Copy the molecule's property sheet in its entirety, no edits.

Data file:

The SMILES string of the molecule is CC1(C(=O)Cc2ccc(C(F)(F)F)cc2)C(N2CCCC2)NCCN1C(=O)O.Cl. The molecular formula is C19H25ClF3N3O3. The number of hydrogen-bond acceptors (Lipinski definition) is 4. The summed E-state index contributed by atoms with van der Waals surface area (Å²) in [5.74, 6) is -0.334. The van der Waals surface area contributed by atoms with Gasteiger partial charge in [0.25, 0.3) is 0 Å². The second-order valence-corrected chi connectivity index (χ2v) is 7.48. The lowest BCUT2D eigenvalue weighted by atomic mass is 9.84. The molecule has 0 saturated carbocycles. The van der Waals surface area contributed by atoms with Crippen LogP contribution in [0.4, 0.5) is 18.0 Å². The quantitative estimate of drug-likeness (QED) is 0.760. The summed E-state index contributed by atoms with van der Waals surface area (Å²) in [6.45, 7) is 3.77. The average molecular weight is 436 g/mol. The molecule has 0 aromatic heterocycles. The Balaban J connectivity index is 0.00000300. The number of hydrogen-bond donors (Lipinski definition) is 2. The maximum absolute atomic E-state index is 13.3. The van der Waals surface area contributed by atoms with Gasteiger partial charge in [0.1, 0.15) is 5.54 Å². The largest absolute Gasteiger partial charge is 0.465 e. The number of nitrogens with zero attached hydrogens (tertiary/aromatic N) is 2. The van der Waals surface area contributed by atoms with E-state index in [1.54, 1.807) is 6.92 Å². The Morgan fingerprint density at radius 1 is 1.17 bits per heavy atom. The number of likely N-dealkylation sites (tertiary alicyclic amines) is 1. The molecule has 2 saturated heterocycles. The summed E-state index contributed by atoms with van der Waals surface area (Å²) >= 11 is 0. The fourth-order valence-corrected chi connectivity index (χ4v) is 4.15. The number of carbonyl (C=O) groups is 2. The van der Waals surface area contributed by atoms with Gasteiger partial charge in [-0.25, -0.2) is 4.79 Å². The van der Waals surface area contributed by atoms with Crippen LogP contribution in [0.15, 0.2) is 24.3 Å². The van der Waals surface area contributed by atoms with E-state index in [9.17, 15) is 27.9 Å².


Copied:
The SMILES string of the molecule is CC1(C(=O)Cc2ccc(C(F)(F)F)cc2)C(N2CCCC2)NCCN1C(=O)O.Cl. The molecular formula is C19H25ClF3N3O3. The number of hydrogen-bond acceptors (Lipinski definition) is 4. The summed E-state index contributed by atoms with van der Waals surface area (Å²) in [5.74, 6) is -0.334. The van der Waals surface area contributed by atoms with Gasteiger partial charge in [0.25, 0.3) is 0 Å². The second-order valence-corrected chi connectivity index (χ2v) is 7.48. The lowest BCUT2D eigenvalue weighted by atomic mass is 9.84. The molecule has 0 saturated carbocycles. The van der Waals surface area contributed by atoms with Crippen LogP contribution in [0.4, 0.5) is 18.0 Å². The quantitative estimate of drug-likeness (QED) is 0.760. The summed E-state index contributed by atoms with van der Waals surface area (Å²) in [6.45, 7) is 3.77. The average molecular weight is 436 g/mol. The molecule has 0 aromatic heterocycles. The Balaban J connectivity index is 0.00000300. The number of hydrogen-bond donors (Lipinski definition) is 2. The maximum absolute atomic E-state index is 13.3. The van der Waals surface area contributed by atoms with Gasteiger partial charge in [0.1, 0.15) is 5.54 Å². The largest absolute Gasteiger partial charge is 0.465 e. The number of nitrogens with zero attached hydrogens (tertiary/aromatic N) is 2. The van der Waals surface area contributed by atoms with E-state index in [1.54, 1.807) is 6.92 Å². The Morgan fingerprint density at radius 1 is 1.17 bits per heavy atom. The number of likely N-dealkylation sites (tertiary alicyclic amines) is 1. The molecule has 2 saturated heterocycles. The summed E-state index contributed by atoms with van der Waals surface area (Å²) >= 11 is 0. The fourth-order valence-corrected chi connectivity index (χ4v) is 4.15. The number of carbonyl (C=O) groups is 2. The van der Waals surface area contributed by atoms with Gasteiger partial charge in [-0.25, -0.2) is 4.79 Å². The van der Waals surface area contributed by atoms with Crippen LogP contribution in [0.15, 0.2) is 24.3 Å². The van der Waals surface area contributed by atoms with E-state index in [9.17, 15) is 27.9 Å².